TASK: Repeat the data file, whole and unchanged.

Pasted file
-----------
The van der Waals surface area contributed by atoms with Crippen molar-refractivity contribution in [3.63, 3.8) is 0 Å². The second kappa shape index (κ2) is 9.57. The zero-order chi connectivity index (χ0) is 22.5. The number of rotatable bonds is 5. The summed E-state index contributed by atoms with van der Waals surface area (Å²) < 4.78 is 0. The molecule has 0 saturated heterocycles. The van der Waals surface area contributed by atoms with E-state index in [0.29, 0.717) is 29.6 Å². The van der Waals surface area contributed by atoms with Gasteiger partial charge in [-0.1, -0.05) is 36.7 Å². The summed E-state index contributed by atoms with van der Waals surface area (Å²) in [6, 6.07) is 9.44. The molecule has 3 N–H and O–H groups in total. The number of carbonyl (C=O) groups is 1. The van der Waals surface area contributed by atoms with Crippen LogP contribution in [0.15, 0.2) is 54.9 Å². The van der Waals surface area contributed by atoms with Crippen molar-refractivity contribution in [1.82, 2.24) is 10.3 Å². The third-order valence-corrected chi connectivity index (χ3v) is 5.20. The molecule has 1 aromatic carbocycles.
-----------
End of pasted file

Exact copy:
The van der Waals surface area contributed by atoms with Crippen molar-refractivity contribution in [3.63, 3.8) is 0 Å². The second kappa shape index (κ2) is 9.57. The zero-order chi connectivity index (χ0) is 22.5. The number of rotatable bonds is 5. The summed E-state index contributed by atoms with van der Waals surface area (Å²) < 4.78 is 0. The molecule has 0 saturated heterocycles. The van der Waals surface area contributed by atoms with E-state index in [0.29, 0.717) is 29.6 Å². The van der Waals surface area contributed by atoms with Gasteiger partial charge in [-0.1, -0.05) is 36.7 Å². The summed E-state index contributed by atoms with van der Waals surface area (Å²) in [6, 6.07) is 9.44. The molecule has 3 N–H and O–H groups in total. The number of carbonyl (C=O) groups is 1. The van der Waals surface area contributed by atoms with Crippen LogP contribution in [0.15, 0.2) is 54.9 Å². The van der Waals surface area contributed by atoms with Crippen molar-refractivity contribution in [1.82, 2.24) is 10.3 Å². The third-order valence-corrected chi connectivity index (χ3v) is 5.20. The molecule has 1 aromatic carbocycles.